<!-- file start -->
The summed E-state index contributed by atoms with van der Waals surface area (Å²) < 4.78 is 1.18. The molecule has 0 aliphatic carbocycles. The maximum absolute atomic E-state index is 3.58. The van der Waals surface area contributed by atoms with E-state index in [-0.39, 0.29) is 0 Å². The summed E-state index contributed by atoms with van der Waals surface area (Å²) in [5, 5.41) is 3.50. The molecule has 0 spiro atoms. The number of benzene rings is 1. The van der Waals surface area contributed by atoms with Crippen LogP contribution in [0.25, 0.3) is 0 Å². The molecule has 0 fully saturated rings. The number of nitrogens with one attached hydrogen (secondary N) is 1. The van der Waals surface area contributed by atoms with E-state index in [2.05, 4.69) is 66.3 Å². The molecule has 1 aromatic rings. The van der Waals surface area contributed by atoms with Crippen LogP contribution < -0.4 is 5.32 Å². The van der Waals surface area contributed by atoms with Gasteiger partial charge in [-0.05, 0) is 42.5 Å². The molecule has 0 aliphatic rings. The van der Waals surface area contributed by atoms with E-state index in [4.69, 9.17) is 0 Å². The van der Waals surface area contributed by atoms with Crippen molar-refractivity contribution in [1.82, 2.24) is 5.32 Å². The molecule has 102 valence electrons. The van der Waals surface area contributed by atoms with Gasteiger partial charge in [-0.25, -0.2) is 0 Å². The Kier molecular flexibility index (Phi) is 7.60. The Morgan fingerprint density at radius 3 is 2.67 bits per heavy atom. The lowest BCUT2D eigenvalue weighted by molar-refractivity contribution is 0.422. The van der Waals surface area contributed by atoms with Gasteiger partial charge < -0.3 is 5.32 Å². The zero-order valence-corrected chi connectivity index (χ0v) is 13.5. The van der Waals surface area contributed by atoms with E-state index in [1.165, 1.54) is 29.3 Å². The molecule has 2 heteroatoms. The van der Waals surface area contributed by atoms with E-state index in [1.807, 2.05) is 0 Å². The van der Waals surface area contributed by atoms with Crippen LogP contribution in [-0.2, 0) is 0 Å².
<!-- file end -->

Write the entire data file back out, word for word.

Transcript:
The summed E-state index contributed by atoms with van der Waals surface area (Å²) < 4.78 is 1.18. The molecule has 0 aliphatic carbocycles. The maximum absolute atomic E-state index is 3.58. The van der Waals surface area contributed by atoms with E-state index in [-0.39, 0.29) is 0 Å². The summed E-state index contributed by atoms with van der Waals surface area (Å²) in [5, 5.41) is 3.50. The molecule has 0 spiro atoms. The number of benzene rings is 1. The van der Waals surface area contributed by atoms with Crippen LogP contribution in [0.25, 0.3) is 0 Å². The molecule has 0 fully saturated rings. The number of nitrogens with one attached hydrogen (secondary N) is 1. The van der Waals surface area contributed by atoms with E-state index in [2.05, 4.69) is 66.3 Å². The molecule has 1 aromatic rings. The van der Waals surface area contributed by atoms with Crippen LogP contribution < -0.4 is 5.32 Å². The van der Waals surface area contributed by atoms with Gasteiger partial charge in [-0.05, 0) is 42.5 Å². The molecule has 0 aliphatic rings. The van der Waals surface area contributed by atoms with E-state index in [4.69, 9.17) is 0 Å². The van der Waals surface area contributed by atoms with Crippen molar-refractivity contribution in [1.82, 2.24) is 5.32 Å². The molecule has 102 valence electrons. The van der Waals surface area contributed by atoms with Gasteiger partial charge in [-0.25, -0.2) is 0 Å². The Kier molecular flexibility index (Phi) is 7.60. The Morgan fingerprint density at radius 3 is 2.67 bits per heavy atom. The lowest BCUT2D eigenvalue weighted by molar-refractivity contribution is 0.422. The van der Waals surface area contributed by atoms with Gasteiger partial charge < -0.3 is 5.32 Å². The zero-order valence-corrected chi connectivity index (χ0v) is 13.5. The van der Waals surface area contributed by atoms with E-state index in [1.165, 1.54) is 29.3 Å². The molecule has 2 heteroatoms. The van der Waals surface area contributed by atoms with E-state index in [1.807, 2.05) is 0 Å². The van der Waals surface area contributed by atoms with Crippen LogP contribution in [-0.2, 0) is 0 Å².